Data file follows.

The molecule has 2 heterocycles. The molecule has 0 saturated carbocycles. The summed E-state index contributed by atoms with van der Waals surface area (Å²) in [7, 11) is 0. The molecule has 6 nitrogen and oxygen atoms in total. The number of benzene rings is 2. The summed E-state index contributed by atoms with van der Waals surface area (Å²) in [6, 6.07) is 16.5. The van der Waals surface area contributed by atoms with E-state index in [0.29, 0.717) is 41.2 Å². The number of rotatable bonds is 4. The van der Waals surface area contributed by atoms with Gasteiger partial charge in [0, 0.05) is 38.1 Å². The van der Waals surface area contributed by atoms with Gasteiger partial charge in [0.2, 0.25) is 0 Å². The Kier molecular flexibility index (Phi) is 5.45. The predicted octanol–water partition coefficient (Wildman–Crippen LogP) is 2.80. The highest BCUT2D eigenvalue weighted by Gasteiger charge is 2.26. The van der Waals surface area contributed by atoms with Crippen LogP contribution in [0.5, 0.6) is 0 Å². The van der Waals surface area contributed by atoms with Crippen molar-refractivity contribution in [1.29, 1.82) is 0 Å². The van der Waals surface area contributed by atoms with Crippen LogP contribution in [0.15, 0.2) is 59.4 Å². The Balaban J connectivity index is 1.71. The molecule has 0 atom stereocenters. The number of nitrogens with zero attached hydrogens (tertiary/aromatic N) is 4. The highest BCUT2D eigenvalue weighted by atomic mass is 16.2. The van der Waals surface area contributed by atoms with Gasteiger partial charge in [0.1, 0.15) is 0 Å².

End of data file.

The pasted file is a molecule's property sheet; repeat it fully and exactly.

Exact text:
The molecule has 2 heterocycles. The molecule has 0 saturated carbocycles. The summed E-state index contributed by atoms with van der Waals surface area (Å²) in [7, 11) is 0. The molecule has 6 nitrogen and oxygen atoms in total. The number of benzene rings is 2. The summed E-state index contributed by atoms with van der Waals surface area (Å²) in [6, 6.07) is 16.5. The van der Waals surface area contributed by atoms with E-state index in [0.29, 0.717) is 41.2 Å². The number of rotatable bonds is 4. The van der Waals surface area contributed by atoms with Gasteiger partial charge in [0, 0.05) is 38.1 Å². The van der Waals surface area contributed by atoms with Gasteiger partial charge in [0.2, 0.25) is 0 Å². The Kier molecular flexibility index (Phi) is 5.45. The predicted octanol–water partition coefficient (Wildman–Crippen LogP) is 2.80. The highest BCUT2D eigenvalue weighted by Gasteiger charge is 2.26. The van der Waals surface area contributed by atoms with Crippen LogP contribution in [0.5, 0.6) is 0 Å². The van der Waals surface area contributed by atoms with Crippen molar-refractivity contribution in [1.29, 1.82) is 0 Å². The van der Waals surface area contributed by atoms with Crippen LogP contribution in [0.15, 0.2) is 59.4 Å². The Balaban J connectivity index is 1.71. The molecule has 0 atom stereocenters. The number of nitrogens with zero attached hydrogens (tertiary/aromatic N) is 4. The highest BCUT2D eigenvalue weighted by atomic mass is 16.2. The van der Waals surface area contributed by atoms with Gasteiger partial charge in [0.1, 0.15) is 0 Å².